Plenary Speakers

Prof Elsayed


Professor at Kazakh British Technical University (KBTU), School of chemical Engineering, Almaty, Kazakhstan

Talk Title: From Research Ideas to Commercialization


Commercialization of academic research is a process of introducing a new product into the market for the benefit of the public.  This can be achieved through technology transfer which is the route to assist university researchers and students to develop and commercialize their ideas and research findings. However, commercialization is a complex issue because it involves different partners and stakeholders including industry, university, researchers, legislation, society, financier, etc.  Risks will be minimized if the transfer of technology is shared between researchers and commercial partners which can include industry and local governments. In this presentation, I will share our experiences in the commercialization of two products: (i) new polyester resin with superior strength, impact toughness and hardness, and (ii) new self-cure acrylic coatings for weather Kazakhstan especially winter season (-35 oC). The first product was commercialized through a spin-off company that was formed between al-Farabi Kazakh National University (KAZNU) and a local company in Almaty, Kazaghstan.  The first project was fully funded by the government of Kazakhstan (USD 800,000) and the company (USD 25,000). In the second product, fully funded by the government of Kazakhstan (USD 900,000) and established new startup company for producing self-cure acrylic coating at temperature in the range of +40 and -35 oC. I will share with the audience the challenges that we faced from the teething early stages till production, and how we have overcome them.  I will provide useful and practical tips on the journey towards commercialization, drawn experience not only from these two examples, but others that are the norm in the more developed countries such as Korea and the United Kingdom.   It is honestly hope that our experience will inspire researchers to seriously consider to take their research findings to the commercialization stage.




DS Uzir


Chief Statistician Malaysia, Department of Statistics Malaysia

Talk Title: Empowering Innovation Towards IR 4.0: DOSM’s Experience


Industry 4.0 (IR 4.0) refers to a new phase in the industry revolution that focuses heavily on inter-connectivity, automation, machine learning and real time data.  DOSM has embarked on modernisation of statistical activities such as National Enterprise-Wide Statistical Systems (NEWSS) and online surveys. DOSM intensifies further its modernisation and innovation through the development of Statistics Data Warehouse (StatsDW), Stats Digital and Statistics Big Data Analytics (STATSBDA). StatsDW is an interactive platform which provides eDataBank, Data Visualisation and Location Intelligence, while Stats Digital transforms DOSM publication in digital format. Meanwhile, STATSBDA adopted big data technology on the data collection and dissemination in producing official statistics. In conducting the 2020 Population and Housing Census, DOSM has also embarked on modernisation by introducing Malaysia Integrated Population Census System (MyIPCS) framework which encompasses the complete process from the census data management until dissemination. Now and moving forward, globally Data Scientists and Big Data Specialists in tremendous demand. DOSM has undertaken several important directional initiatives to equip its officers with the skills and the right tools in embracing IR 4.0 so as to remain relevant in the era of rapid changes.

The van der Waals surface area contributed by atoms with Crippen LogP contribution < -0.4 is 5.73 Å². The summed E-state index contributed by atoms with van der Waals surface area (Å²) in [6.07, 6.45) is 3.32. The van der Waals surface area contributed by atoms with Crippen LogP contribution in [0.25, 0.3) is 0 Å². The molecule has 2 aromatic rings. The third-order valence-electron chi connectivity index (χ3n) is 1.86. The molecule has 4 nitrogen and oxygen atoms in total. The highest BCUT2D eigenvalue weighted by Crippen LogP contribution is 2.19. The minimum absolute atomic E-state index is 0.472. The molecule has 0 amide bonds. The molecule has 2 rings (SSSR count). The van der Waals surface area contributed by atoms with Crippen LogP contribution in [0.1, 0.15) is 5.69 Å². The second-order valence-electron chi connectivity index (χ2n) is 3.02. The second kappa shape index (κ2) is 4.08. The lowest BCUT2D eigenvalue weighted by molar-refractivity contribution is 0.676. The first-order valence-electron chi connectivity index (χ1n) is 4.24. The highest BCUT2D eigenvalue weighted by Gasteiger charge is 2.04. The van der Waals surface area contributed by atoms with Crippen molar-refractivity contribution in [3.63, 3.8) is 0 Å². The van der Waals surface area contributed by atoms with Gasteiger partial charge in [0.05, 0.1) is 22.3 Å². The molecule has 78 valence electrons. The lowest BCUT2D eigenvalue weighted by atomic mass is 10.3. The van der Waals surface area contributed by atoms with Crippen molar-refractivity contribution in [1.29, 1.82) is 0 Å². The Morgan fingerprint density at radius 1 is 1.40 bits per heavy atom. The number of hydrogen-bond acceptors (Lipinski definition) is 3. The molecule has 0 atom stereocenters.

Prof harith Ahmad


Distinguished Professor, University of Malaya

Talk Title: Pulse Generation in Fiber Lasers at the S+/S Band Region


Pulsed fiber lasers with high-energy outputs in the S+/S band are highly desired photonic devices for use in a wide variety of applications that range from communications to sensing while in a compact, cost-effective and robust platform. Traditionally, passive Q switching and mode-locking in fiber lasers is most commonly achieved through the use of saturable absorbers (SAs) but with the advent of graphene in recent years, significant efforts have been made towards exploring the potential of various other 2-dimensional (2D) and 3-dimensional (3D) nanomaterials for their potential to function as SAs. This includes carbon-based nanomaterials such as carbon nanotubes (CNTs) and graphene, as well as elements from the topological insulator (TI) and the transition metal dichalcogenide (TMD) families. In addition, the feasibility of other nanomaterials such as black phosphorus, zinc oxide and silver nanoparticles for their performance as SAs has also become the focus of substantial research efforts. The role of these SAs in the passive generation of pulses in the S+/S band is crucial to cater to increasing demands for bandwidth that have left the C- and L-bands congested. The combination of these SAs with depressed-cladding erbium-doped fibers (DC-EDFs) and bismuth-doped fibers (BiDFs) have been able to generate the desired pulses, and show the potential for the development of these fiber lasers for the passive generation of pulsed outputs in the S+/S band region.